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EPA Issues Air Case Decision

    Soon after the November 2nd elections, the U.S. EPA finally issued its decision in the Glynn Environmental Coalition's petition that sought federal intervention to require the State of Georgia to consider cumulative impacts of air pollution in permitting decisions. Nearly two years after GEC filed the petition, and a year after suit was filed in federal court seeking an EPA decision, the U.S. EPA denied the petition and refused to enforce provisions of the Georgia State Implementation Plan (SIP).

   GEC has argued that the Georgia SIP requires the state to consider cumulative impacts of air contaminants in permitting decisions--not only those contaminants emitted from a single source, but also from other sources in the area.  In Brunswick, there are two major facilities--Hercules, Inc. and a Georgia Pacific (now Koch) pulp and paper mill--that sit on either side of Brunswick, with a new asphalt plant currently being built inside the city limits as well. The Georgia Environmental Protection Division (EPD) granted air permits for each of these facilities without consideration of the air pollution contributed by the other facilities in the area. As long as each individual facility meets its own requirements, the Georgia EPD grants the permits. This blind permitting method ignores the realities of the overall air pollution being emitted in the city of Brunswick.

   In January 2002, GEC filed a petition asking the EPA to block the permit for these reasons. Hercules and the Georgia EPD argued that the provision in the Georgia SIP--which does not have a similar provision in the federal Clean Air Act and regulations--was simply a restatement of nuisance law and did not require the state to consider cumulative impacts.  Although to be expected of an industry trying to avoid lower emission standards, the Georgia EPD sadly jumped at the chance to insure that its permitting decisions would never have to be made with any consideration of total air quality.  Instead of examining total air quality in the same manner as the TMDL process under the Clean Water Act, the Georgia EPD has assured industry that it will not undertake any effort to examine the cumulative effect of air pollution from various sources.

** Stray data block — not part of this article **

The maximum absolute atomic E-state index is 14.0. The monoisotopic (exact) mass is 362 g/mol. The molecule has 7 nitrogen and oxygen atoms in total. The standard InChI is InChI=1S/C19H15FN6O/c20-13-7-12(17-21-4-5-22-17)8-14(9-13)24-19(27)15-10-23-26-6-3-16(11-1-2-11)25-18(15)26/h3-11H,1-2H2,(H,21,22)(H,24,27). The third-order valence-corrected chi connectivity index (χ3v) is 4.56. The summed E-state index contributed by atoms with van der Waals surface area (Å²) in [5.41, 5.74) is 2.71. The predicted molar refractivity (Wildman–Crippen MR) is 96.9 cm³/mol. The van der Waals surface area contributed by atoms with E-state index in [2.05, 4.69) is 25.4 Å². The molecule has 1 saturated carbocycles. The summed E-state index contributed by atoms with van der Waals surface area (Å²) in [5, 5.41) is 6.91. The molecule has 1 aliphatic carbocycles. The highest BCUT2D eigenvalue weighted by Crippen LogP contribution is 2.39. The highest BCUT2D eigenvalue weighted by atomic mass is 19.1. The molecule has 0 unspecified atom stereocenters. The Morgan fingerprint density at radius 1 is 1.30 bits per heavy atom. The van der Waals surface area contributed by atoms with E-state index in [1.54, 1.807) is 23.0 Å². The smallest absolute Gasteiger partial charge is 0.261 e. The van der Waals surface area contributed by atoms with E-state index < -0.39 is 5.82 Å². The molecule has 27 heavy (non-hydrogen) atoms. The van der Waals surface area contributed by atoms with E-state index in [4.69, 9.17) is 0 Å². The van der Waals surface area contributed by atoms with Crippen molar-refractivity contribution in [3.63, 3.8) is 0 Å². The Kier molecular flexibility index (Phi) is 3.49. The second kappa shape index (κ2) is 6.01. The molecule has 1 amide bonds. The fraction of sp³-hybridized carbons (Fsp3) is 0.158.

After EPA failed to respond to the Petition, GEC filed suit in federal court seeking a decision requiring EPA to issue an opinion. A settlement was reached in the federal case and EPA issued their decision on November 10th. EPA denied the Petition on the grounds that the EPA would not overturn the interpretation and position of the Georgia EPD.  In other words, the state of Georgia has now worked to block any attempt to ensure that all air pollution is looked at when permitting new facilities, and the federal EPA has decided that it will not step in to overturn that unreasonable interpretation.

   GEC is examining the prospects of appealing the decision to the 11th Circuit Court of Appeals.

                                                                                                     -- Scott Randolph, January 2005


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